TU and every volunteer acting in TU’s name must obey and comply with all applicable laws and regulations. It is every volunteer’s responsibility to be aware of and to comply with legal requirements applicable to his/her position.
Openness and Disclosure
It is TU’s responsibility to provide comprehensive and timely information to the public, the media, and all stakeholders about its operations upon request. All information about the organization will fully and honestly reflect TU’s current operations. In raising funds, TU will respect the rights of donors, as follows:
- To be informed of TU’s mission, the way the resources will be used and TU’s capacity to use donations effectively for their intended purposes;
- To be informed of the identity of those serving on the organization’s Board of Trustees and to expect the board to exercise prudent judgment in its stewardship responsibilities;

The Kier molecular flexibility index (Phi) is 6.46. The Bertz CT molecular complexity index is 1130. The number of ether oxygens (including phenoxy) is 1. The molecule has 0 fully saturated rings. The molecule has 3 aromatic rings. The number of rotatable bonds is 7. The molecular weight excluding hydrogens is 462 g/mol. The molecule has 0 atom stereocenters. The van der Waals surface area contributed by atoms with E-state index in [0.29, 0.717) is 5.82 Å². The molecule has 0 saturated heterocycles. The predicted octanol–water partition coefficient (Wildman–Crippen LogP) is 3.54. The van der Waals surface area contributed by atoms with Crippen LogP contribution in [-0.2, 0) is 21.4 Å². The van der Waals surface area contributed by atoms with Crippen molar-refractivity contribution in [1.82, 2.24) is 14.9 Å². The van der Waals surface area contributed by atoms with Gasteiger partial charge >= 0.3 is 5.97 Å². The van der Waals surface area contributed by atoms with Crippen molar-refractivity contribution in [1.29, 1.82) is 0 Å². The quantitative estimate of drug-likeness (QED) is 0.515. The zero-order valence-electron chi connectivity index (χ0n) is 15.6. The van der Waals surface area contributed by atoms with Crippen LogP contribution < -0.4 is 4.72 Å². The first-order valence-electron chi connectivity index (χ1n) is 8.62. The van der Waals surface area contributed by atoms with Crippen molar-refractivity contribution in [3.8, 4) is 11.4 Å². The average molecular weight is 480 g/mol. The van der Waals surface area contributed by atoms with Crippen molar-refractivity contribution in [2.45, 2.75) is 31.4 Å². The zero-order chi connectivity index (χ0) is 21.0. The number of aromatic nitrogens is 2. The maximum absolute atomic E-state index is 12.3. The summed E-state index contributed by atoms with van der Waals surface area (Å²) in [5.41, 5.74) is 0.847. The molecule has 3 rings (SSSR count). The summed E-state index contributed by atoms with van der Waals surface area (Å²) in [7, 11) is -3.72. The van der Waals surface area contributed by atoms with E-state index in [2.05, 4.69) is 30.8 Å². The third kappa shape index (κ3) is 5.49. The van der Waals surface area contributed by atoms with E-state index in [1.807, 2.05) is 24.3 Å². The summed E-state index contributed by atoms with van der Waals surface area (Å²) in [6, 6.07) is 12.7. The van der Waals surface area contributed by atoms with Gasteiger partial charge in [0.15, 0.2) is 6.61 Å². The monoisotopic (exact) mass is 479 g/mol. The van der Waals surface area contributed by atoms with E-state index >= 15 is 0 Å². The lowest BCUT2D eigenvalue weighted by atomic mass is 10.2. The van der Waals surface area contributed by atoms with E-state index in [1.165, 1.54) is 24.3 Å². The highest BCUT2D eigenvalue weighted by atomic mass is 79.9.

- To have access to the organization’s most recent financial reports;
- To be assured that all restricted gifts will be used for the purposes for which they were given;
- To receive appropriate acknowledgement and recognition;
- To be assured that information about donations is handled with respect and with confidentiality to the extent provided by the law;
- To expect that all relationships with individuals representing TU will be professional in nature;
- To be informed whether those seeking donations are volunteers, employees of the organizations, or hired solicitors;
- To have the opportunity for their names to be deleted from mailing lists that TU intends to share; and,
- To feel free to ask questions when making a donation and to receive prompt, truthful and forthright answers.
While TU strives to be as open as possible about its operations, certain information is by nature confidential and should not be disclosed to the public, including, but not limited to:
- All donor and member personal information;
- Information relating to hiring decisions, and to current, former and prospective employees; and